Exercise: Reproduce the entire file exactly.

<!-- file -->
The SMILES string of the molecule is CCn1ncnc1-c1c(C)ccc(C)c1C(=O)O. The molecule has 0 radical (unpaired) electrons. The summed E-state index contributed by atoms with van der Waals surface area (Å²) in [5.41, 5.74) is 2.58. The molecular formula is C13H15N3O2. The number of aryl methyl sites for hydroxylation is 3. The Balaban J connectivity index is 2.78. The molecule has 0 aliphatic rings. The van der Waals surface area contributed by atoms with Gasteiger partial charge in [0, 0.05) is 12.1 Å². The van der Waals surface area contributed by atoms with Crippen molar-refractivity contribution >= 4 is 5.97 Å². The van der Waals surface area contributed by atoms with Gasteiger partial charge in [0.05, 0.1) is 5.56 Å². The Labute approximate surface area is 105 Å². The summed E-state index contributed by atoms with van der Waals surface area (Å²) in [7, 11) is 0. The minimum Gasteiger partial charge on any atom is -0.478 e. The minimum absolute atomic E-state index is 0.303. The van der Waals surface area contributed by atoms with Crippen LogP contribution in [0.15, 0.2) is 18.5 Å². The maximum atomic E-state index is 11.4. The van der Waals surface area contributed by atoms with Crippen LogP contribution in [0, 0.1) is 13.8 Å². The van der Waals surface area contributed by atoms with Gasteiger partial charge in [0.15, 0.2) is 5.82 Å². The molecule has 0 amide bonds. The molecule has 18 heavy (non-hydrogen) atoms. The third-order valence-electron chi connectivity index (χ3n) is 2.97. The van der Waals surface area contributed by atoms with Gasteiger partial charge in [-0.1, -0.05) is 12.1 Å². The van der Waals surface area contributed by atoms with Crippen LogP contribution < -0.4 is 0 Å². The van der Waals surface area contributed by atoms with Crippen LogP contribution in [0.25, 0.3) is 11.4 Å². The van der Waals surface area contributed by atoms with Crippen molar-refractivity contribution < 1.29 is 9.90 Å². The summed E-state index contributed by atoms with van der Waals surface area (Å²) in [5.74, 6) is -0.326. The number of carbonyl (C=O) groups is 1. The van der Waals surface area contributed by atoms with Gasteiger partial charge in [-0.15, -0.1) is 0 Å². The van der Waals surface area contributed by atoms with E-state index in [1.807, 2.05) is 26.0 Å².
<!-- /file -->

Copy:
The SMILES string of the molecule is CCn1ncnc1-c1c(C)ccc(C)c1C(=O)O. The molecule has 0 radical (unpaired) electrons. The summed E-state index contributed by atoms with van der Waals surface area (Å²) in [5.41, 5.74) is 2.58. The molecular formula is C13H15N3O2. The number of aryl methyl sites for hydroxylation is 3. The Balaban J connectivity index is 2.78. The molecule has 0 aliphatic rings. The van der Waals surface area contributed by atoms with Gasteiger partial charge in [0, 0.05) is 12.1 Å². The van der Waals surface area contributed by atoms with Crippen molar-refractivity contribution >= 4 is 5.97 Å². The van der Waals surface area contributed by atoms with Gasteiger partial charge in [0.05, 0.1) is 5.56 Å². The Labute approximate surface area is 105 Å². The summed E-state index contributed by atoms with van der Waals surface area (Å²) in [7, 11) is 0. The minimum Gasteiger partial charge on any atom is -0.478 e. The minimum absolute atomic E-state index is 0.303. The van der Waals surface area contributed by atoms with Crippen LogP contribution in [0.15, 0.2) is 18.5 Å². The maximum atomic E-state index is 11.4. The van der Waals surface area contributed by atoms with Crippen LogP contribution in [0, 0.1) is 13.8 Å². The van der Waals surface area contributed by atoms with Gasteiger partial charge in [0.15, 0.2) is 5.82 Å². The molecule has 0 amide bonds. The molecule has 18 heavy (non-hydrogen) atoms. The third-order valence-electron chi connectivity index (χ3n) is 2.97. The van der Waals surface area contributed by atoms with Gasteiger partial charge in [-0.1, -0.05) is 12.1 Å². The van der Waals surface area contributed by atoms with Crippen LogP contribution < -0.4 is 0 Å². The van der Waals surface area contributed by atoms with Crippen LogP contribution in [0.25, 0.3) is 11.4 Å². The van der Waals surface area contributed by atoms with Crippen molar-refractivity contribution < 1.29 is 9.90 Å². The summed E-state index contributed by atoms with van der Waals surface area (Å²) in [5.74, 6) is -0.326. The number of carbonyl (C=O) groups is 1. The van der Waals surface area contributed by atoms with Gasteiger partial charge in [-0.15, -0.1) is 0 Å². The van der Waals surface area contributed by atoms with E-state index in [1.807, 2.05) is 26.0 Å².